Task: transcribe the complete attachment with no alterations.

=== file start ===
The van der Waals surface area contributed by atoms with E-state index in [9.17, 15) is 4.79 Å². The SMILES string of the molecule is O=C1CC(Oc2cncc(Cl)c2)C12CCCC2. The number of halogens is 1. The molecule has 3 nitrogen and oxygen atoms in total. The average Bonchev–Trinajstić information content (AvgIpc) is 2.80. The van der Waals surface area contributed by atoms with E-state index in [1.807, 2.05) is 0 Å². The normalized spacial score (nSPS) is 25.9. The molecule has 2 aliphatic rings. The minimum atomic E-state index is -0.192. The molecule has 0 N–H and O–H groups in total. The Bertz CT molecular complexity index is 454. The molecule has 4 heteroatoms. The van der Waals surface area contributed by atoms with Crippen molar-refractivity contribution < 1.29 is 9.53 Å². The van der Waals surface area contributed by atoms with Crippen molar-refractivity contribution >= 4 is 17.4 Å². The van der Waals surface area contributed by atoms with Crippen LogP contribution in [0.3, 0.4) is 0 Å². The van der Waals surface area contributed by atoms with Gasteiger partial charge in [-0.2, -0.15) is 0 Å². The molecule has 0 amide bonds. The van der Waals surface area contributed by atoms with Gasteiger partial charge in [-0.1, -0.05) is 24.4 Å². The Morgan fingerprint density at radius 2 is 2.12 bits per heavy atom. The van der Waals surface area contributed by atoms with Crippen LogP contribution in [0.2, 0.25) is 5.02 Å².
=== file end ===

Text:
The van der Waals surface area contributed by atoms with E-state index in [9.17, 15) is 4.79 Å². The SMILES string of the molecule is O=C1CC(Oc2cncc(Cl)c2)C12CCCC2. The number of halogens is 1. The molecule has 3 nitrogen and oxygen atoms in total. The average Bonchev–Trinajstić information content (AvgIpc) is 2.80. The van der Waals surface area contributed by atoms with E-state index in [1.807, 2.05) is 0 Å². The normalized spacial score (nSPS) is 25.9. The molecule has 2 aliphatic rings. The minimum atomic E-state index is -0.192. The molecule has 0 N–H and O–H groups in total. The Bertz CT molecular complexity index is 454. The molecule has 4 heteroatoms. The van der Waals surface area contributed by atoms with Crippen molar-refractivity contribution < 1.29 is 9.53 Å². The van der Waals surface area contributed by atoms with Crippen molar-refractivity contribution >= 4 is 17.4 Å². The van der Waals surface area contributed by atoms with Crippen LogP contribution in [0.3, 0.4) is 0 Å². The van der Waals surface area contributed by atoms with Gasteiger partial charge in [-0.2, -0.15) is 0 Å². The molecule has 0 amide bonds. The van der Waals surface area contributed by atoms with Gasteiger partial charge in [-0.1, -0.05) is 24.4 Å². The Morgan fingerprint density at radius 2 is 2.12 bits per heavy atom. The van der Waals surface area contributed by atoms with Crippen LogP contribution in [0.2, 0.25) is 5.02 Å².